A Vintage Train Ride and a Satisfying Walk

Karangahake Gorge, Waikino Station

Every time I go through Karangahake Gorge, I’m mesmerised. I love the way the sunlight peeks over the towering walls of rock. I love the way the water rushes around the boulders. I love the way the trees undulate up the slopes. I also love the old train station at Waikino, as you emerge from the gorge.

Waikino Vintage Railway StationIt’s a proper old train station, is Waikino. It’s got the proper old-fashioned, colonial feel. A vintage train runs between Waikino and the gold rush town of Waihi. Until a couple of weeks ago, I’d never been on it. I’d been to the station café, though, which is very nice. I’m not even a train nerd, (unlike my dad,) and I enjoy the atmosphere. If you’re driving between Auckland and the Bay of Plenty, it’s well worth a stop.

The railway through the Karangahake Gorge to Waihi was completed in 1905. Back then, the area was home to a thriving mining community. Now, the six kilometres of track between Waikino and Waihi are all that’s left. I went there with my family just after Christmas. We parked at the Waikino Station, got the train to Waihi, and then walked back along the river to our car.

Goldfields Historic Railway, Waikino Station

The walk was very easy, flat the whole way and on a well-maintained track. (I suppose it would be, being part of the Hauraki Rail Trail, an eighty-two kilometre bicycle track.) It was also, to my mind, the perfect length. I finished it feeling satisfied that I’d done a decent amount of exercise, exactly as my energy was running out.

It took about two hours, perhaps a little longer. I don’t really know, as my dad kept stopping to “geocache” along the way. I know we walked about ten kilometres, because I had Pokémon Go running the whole time. (There were no Pokémon on the trail, only at either end. I did, however, hatch quite a few eggs during the walk.)

Ohinemuri River, Hauraki Rail Trail

Although the walk was mostly along the river, the views were never outstanding. If you want outstanding views, go for a walk in Karangahake Gorge itself. It was pleasant enough, however. We deliberately went on an overcast day, knowing the walk would have little shade to offer. Though the wind when we got off the train at Waihi was bitterly cold, the walk soon warmed us up.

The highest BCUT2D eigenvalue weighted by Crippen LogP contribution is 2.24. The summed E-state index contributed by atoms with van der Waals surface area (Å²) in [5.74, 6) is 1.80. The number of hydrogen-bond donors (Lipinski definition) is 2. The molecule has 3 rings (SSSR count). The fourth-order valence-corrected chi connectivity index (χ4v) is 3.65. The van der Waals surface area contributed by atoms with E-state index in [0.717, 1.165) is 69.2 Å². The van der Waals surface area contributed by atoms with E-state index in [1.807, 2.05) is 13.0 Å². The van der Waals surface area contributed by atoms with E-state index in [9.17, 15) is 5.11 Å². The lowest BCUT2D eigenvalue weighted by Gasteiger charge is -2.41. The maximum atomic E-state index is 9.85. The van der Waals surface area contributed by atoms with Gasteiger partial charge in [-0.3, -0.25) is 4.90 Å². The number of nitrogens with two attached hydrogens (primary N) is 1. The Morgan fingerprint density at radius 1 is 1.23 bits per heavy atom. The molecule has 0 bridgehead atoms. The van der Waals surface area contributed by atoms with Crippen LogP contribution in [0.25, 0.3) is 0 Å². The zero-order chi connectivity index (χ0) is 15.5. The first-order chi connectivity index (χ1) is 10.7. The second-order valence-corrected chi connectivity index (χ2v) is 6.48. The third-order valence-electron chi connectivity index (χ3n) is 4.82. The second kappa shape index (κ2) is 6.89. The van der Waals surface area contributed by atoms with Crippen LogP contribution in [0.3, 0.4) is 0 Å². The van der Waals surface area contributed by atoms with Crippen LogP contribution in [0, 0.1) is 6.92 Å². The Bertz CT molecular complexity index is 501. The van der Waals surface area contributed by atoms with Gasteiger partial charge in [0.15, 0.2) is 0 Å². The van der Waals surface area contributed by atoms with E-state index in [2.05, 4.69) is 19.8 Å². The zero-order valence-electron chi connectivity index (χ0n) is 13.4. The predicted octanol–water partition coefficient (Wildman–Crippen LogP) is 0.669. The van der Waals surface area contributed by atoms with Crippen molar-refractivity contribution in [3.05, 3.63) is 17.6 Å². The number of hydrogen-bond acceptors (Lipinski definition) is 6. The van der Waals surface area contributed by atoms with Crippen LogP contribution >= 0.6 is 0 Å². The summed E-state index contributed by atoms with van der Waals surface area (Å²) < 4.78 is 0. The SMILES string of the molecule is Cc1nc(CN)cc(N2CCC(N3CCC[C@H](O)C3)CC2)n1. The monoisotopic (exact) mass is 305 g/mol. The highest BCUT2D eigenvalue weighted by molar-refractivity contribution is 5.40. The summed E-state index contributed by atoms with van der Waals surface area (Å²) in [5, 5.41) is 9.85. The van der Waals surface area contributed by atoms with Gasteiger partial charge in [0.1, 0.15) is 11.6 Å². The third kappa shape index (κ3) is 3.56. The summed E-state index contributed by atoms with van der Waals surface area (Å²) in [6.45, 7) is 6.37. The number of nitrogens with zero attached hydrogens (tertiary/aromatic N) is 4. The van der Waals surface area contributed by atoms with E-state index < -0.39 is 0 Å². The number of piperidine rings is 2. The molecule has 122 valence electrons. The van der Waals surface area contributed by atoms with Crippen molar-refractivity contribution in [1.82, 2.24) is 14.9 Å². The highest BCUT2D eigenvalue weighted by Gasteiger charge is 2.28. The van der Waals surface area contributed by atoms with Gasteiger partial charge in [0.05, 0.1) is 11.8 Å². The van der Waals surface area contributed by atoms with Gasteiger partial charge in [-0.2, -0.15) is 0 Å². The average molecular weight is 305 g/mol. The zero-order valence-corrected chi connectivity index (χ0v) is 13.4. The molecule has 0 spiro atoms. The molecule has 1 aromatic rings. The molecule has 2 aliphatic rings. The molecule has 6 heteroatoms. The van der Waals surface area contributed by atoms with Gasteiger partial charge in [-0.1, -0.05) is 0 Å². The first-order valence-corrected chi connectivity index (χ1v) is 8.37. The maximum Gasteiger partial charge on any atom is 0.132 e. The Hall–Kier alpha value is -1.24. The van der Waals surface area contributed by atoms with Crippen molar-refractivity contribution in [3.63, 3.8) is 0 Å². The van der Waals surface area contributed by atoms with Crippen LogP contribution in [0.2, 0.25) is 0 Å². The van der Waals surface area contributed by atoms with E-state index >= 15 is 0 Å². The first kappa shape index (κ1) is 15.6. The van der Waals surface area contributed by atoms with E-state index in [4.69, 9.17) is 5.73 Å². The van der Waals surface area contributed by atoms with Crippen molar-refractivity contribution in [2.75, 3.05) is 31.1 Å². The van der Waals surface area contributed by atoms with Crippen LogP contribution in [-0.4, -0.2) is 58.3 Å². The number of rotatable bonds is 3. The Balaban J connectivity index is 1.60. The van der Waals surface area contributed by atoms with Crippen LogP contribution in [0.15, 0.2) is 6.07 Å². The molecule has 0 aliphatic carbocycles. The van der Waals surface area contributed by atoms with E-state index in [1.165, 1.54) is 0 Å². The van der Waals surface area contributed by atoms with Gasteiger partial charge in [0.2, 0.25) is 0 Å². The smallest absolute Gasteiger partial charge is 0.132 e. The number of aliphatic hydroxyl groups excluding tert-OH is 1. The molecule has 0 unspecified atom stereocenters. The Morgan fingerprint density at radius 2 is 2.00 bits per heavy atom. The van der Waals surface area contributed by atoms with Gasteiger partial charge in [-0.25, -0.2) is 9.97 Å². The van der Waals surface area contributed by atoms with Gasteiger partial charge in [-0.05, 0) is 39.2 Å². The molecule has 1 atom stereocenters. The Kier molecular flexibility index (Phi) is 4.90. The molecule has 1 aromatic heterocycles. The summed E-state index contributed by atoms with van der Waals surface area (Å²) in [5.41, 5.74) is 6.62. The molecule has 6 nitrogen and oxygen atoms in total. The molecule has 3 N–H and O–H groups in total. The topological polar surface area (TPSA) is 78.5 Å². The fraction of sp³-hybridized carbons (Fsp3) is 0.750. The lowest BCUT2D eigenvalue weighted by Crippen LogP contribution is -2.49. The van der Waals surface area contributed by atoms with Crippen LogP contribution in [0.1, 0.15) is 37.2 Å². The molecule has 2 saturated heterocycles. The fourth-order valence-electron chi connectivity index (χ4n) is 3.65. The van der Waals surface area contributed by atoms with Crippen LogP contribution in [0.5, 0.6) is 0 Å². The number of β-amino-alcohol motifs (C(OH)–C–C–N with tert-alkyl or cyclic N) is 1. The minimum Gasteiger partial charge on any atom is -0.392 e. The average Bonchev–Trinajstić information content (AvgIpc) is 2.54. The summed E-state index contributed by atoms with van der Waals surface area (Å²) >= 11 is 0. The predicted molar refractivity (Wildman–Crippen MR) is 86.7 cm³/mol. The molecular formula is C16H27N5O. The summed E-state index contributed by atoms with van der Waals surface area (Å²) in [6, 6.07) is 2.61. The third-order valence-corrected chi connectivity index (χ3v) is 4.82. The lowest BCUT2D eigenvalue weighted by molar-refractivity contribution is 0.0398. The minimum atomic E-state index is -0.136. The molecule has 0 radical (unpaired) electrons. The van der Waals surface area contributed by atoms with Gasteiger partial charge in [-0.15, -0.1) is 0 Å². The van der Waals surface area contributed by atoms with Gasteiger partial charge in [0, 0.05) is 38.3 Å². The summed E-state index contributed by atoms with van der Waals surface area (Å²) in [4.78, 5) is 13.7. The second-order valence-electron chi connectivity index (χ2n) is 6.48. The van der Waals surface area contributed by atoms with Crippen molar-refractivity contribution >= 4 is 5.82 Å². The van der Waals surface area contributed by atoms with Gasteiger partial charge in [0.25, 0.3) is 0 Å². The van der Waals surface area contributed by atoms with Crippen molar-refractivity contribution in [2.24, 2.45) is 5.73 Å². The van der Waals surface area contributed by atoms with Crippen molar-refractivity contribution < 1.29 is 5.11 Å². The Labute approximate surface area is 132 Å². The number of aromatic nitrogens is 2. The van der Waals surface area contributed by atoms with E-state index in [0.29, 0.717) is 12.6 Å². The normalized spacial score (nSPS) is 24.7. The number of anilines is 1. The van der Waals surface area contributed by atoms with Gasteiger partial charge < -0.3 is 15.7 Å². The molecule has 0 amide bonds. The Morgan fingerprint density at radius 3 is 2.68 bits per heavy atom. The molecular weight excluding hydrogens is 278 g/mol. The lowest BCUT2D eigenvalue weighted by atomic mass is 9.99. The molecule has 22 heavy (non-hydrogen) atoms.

Karangahake Gorge Train Cogs

At the end of our walk – just past the bridge over the river and the tunnel under the road that would take us back to the Waikino Station – we found a few enormous, old cogs. They marked the beginning of another walk, one that, by now, we were far too tired to embark upon. We needed a good feed. Happily, we had Christmas leftovers waiting for us at home!

The Goldfields Historic Railway between Waikino and Waihi has a carriage for bikes, and you can hire bikes at the Waikino Station. If you’re on a New Zealand campervan hire tour, you can stay the night at the Waihi Station for just $10. I wouldn’t say this vintage train ride and walk is a must-do, but something that takes you through the Karangahake Gorge certainly is!

Taieri Gorge

Yes, I’m writing about another gorge. Karangahake Gorge last week, Taieri Gorge this week – I seem to be gorging myself.

Sorry.

I was just looking through some family photos from ten years ago and was reminded of how pretty Taieri Gorge is. Of course, for me, it could never measure up to Karangahake, but my experience of Taieri was completely different: it was by train.

Taieri Gorge is in Dunedin. We went there on our first ever campervan holiday in New Zealand, because my dad is an insufferable train nerd and also, coming from England, we all kind of missed trains, not to mention the beautiful, old railway stations of which there are hardly any in New Zealand.

Dunedin has one.

This is it.

This is it.

From it, you can catch the Taieri Gorge tourist train, which takes you on an enchanting journey through dramatic scenery. Being twelve years old at the time, I gazed out of the window and imagined I was being whisked away to Hogwarts, which, I suppose, tells you how British the scenery seems. The journey, for us, was highly nostalgic.

As the train chugged along between lush hills and looming rocks, over meandering water and vintage bridges, I went to stand outside, at the back of our carriage. It got a bit chilly with the air rushing by, but it was thrilling, particularly the tunnels.

060 Reefs CuttingThe journey was quite long, so you get your money’s worth, but I imagine a child any younger than I was would get bored towards the end. Luckily, the train stops to let you get out and take photographs, and you can buy refreshments and souvenirs en route. Unluckily, one of the souvenirs – the one that my little sister had to get – is a train whistle, a wooden woodwind instrument that only plays one note in imitation of the ‘choo-choo’ sound that trains make. Imagine that in the hands of a nine-year-old, especially one that used to dress up as Thomas the Tank Engine.

Thusly serenaded, we returned to our campervan, eagerly anticipating the next stage of our holiday. Considering this is ten years later, I can safely state that the Taieri Gorge Railway makes for a memorable experience.